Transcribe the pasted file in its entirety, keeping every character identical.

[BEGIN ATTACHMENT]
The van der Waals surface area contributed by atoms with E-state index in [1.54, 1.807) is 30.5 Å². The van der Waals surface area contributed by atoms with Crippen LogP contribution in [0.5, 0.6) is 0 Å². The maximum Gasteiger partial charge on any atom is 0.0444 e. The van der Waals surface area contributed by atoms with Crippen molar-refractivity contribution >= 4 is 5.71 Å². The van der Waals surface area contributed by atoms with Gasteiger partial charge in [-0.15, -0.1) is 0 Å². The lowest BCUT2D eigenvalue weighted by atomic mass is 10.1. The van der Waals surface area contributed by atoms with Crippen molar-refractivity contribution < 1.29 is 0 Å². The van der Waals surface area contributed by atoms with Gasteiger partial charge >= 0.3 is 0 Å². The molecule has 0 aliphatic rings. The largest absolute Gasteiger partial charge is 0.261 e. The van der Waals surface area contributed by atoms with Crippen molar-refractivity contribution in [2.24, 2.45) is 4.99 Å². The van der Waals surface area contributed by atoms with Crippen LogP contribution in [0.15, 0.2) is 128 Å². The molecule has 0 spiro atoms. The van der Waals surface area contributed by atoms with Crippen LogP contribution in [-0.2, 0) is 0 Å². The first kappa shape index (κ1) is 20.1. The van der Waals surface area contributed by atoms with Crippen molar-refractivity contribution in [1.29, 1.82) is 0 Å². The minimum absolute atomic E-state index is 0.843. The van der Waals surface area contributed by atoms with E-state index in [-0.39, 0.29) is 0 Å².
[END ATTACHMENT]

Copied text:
The van der Waals surface area contributed by atoms with E-state index in [1.54, 1.807) is 30.5 Å². The van der Waals surface area contributed by atoms with Crippen LogP contribution in [0.5, 0.6) is 0 Å². The maximum Gasteiger partial charge on any atom is 0.0444 e. The van der Waals surface area contributed by atoms with Crippen molar-refractivity contribution >= 4 is 5.71 Å². The van der Waals surface area contributed by atoms with Gasteiger partial charge in [-0.15, -0.1) is 0 Å². The lowest BCUT2D eigenvalue weighted by atomic mass is 10.1. The van der Waals surface area contributed by atoms with Crippen molar-refractivity contribution < 1.29 is 0 Å². The van der Waals surface area contributed by atoms with Gasteiger partial charge >= 0.3 is 0 Å². The molecule has 0 aliphatic rings. The largest absolute Gasteiger partial charge is 0.261 e. The van der Waals surface area contributed by atoms with Crippen molar-refractivity contribution in [2.24, 2.45) is 4.99 Å². The van der Waals surface area contributed by atoms with Crippen LogP contribution in [0.15, 0.2) is 128 Å². The molecule has 0 spiro atoms. The van der Waals surface area contributed by atoms with Crippen LogP contribution in [-0.2, 0) is 0 Å². The first kappa shape index (κ1) is 20.1. The van der Waals surface area contributed by atoms with Crippen molar-refractivity contribution in [1.29, 1.82) is 0 Å². The minimum absolute atomic E-state index is 0.843. The van der Waals surface area contributed by atoms with E-state index in [-0.39, 0.29) is 0 Å².